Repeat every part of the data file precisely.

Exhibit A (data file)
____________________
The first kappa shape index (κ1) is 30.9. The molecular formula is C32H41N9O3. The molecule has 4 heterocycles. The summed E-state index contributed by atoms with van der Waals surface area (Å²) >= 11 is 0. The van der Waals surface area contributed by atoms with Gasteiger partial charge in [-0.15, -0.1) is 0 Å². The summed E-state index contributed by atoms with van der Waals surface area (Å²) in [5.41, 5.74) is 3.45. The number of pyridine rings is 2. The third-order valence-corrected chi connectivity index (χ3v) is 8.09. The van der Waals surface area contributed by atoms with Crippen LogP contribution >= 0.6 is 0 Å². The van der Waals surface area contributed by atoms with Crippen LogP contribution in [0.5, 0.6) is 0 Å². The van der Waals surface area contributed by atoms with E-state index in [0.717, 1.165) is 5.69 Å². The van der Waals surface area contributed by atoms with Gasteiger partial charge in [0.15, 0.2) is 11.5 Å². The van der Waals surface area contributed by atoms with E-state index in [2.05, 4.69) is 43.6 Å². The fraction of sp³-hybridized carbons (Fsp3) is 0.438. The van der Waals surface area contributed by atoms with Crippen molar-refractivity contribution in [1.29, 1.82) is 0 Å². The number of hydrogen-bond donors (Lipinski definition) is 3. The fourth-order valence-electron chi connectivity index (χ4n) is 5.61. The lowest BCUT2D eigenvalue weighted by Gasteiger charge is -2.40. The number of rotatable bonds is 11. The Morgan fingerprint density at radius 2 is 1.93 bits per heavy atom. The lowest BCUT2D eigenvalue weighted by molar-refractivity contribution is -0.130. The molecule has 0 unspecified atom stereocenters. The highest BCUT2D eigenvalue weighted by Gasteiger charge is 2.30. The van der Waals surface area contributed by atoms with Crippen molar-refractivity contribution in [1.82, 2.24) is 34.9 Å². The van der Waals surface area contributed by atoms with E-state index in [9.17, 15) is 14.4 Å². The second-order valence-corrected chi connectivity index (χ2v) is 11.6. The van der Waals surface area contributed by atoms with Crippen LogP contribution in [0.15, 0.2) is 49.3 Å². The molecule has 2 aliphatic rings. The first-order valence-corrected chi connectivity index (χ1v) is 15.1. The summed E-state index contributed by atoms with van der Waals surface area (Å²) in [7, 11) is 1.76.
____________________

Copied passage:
The first kappa shape index (κ1) is 30.9. The molecular formula is C32H41N9O3. The molecule has 4 heterocycles. The summed E-state index contributed by atoms with van der Waals surface area (Å²) >= 11 is 0. The van der Waals surface area contributed by atoms with Gasteiger partial charge in [-0.15, -0.1) is 0 Å². The summed E-state index contributed by atoms with van der Waals surface area (Å²) in [5.41, 5.74) is 3.45. The number of pyridine rings is 2. The third-order valence-corrected chi connectivity index (χ3v) is 8.09. The van der Waals surface area contributed by atoms with Crippen LogP contribution >= 0.6 is 0 Å². The van der Waals surface area contributed by atoms with Crippen LogP contribution in [0.5, 0.6) is 0 Å². The van der Waals surface area contributed by atoms with E-state index in [0.717, 1.165) is 5.69 Å². The van der Waals surface area contributed by atoms with Gasteiger partial charge in [0.15, 0.2) is 11.5 Å². The van der Waals surface area contributed by atoms with E-state index in [2.05, 4.69) is 43.6 Å². The fraction of sp³-hybridized carbons (Fsp3) is 0.438. The van der Waals surface area contributed by atoms with Crippen molar-refractivity contribution in [1.29, 1.82) is 0 Å². The number of hydrogen-bond donors (Lipinski definition) is 3. The fourth-order valence-electron chi connectivity index (χ4n) is 5.61. The lowest BCUT2D eigenvalue weighted by Gasteiger charge is -2.40. The number of rotatable bonds is 11. The Morgan fingerprint density at radius 2 is 1.93 bits per heavy atom. The lowest BCUT2D eigenvalue weighted by molar-refractivity contribution is -0.130. The molecule has 0 unspecified atom stereocenters. The highest BCUT2D eigenvalue weighted by Gasteiger charge is 2.30. The van der Waals surface area contributed by atoms with Crippen molar-refractivity contribution in [1.82, 2.24) is 34.9 Å². The van der Waals surface area contributed by atoms with E-state index in [9.17, 15) is 14.4 Å². The second-order valence-corrected chi connectivity index (χ2v) is 11.6. The van der Waals surface area contributed by atoms with Crippen LogP contribution in [0.15, 0.2) is 49.3 Å². The molecule has 2 aliphatic rings. The first-order valence-corrected chi connectivity index (χ1v) is 15.1. The summed E-state index contributed by atoms with van der Waals surface area (Å²) in [7, 11) is 1.76.